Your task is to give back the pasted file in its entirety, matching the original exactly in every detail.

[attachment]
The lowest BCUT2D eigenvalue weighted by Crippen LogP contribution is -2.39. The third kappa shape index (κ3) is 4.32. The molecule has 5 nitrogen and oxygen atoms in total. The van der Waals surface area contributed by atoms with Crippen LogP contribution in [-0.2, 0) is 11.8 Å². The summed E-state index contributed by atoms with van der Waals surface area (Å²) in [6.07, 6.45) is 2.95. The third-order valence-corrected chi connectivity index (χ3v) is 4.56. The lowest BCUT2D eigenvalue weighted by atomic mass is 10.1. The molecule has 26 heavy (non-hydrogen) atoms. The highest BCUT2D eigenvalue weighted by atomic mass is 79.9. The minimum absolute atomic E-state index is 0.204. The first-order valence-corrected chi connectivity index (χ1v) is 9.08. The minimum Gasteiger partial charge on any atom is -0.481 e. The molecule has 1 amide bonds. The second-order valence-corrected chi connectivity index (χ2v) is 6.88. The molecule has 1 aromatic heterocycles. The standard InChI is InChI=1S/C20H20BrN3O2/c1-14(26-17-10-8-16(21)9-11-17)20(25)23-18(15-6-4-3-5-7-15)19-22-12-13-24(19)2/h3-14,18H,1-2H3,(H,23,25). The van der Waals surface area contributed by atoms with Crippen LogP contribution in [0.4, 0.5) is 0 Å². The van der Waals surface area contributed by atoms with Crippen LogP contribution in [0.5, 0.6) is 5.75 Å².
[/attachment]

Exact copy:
The lowest BCUT2D eigenvalue weighted by Crippen LogP contribution is -2.39. The third kappa shape index (κ3) is 4.32. The molecule has 5 nitrogen and oxygen atoms in total. The van der Waals surface area contributed by atoms with Crippen LogP contribution in [-0.2, 0) is 11.8 Å². The summed E-state index contributed by atoms with van der Waals surface area (Å²) in [6.07, 6.45) is 2.95. The third-order valence-corrected chi connectivity index (χ3v) is 4.56. The lowest BCUT2D eigenvalue weighted by atomic mass is 10.1. The molecule has 26 heavy (non-hydrogen) atoms. The highest BCUT2D eigenvalue weighted by atomic mass is 79.9. The minimum absolute atomic E-state index is 0.204. The first-order valence-corrected chi connectivity index (χ1v) is 9.08. The minimum Gasteiger partial charge on any atom is -0.481 e. The molecule has 1 amide bonds. The second-order valence-corrected chi connectivity index (χ2v) is 6.88. The molecule has 1 aromatic heterocycles. The standard InChI is InChI=1S/C20H20BrN3O2/c1-14(26-17-10-8-16(21)9-11-17)20(25)23-18(15-6-4-3-5-7-15)19-22-12-13-24(19)2/h3-14,18H,1-2H3,(H,23,25). The van der Waals surface area contributed by atoms with Crippen LogP contribution in [0.4, 0.5) is 0 Å². The van der Waals surface area contributed by atoms with Crippen LogP contribution in [0.5, 0.6) is 5.75 Å².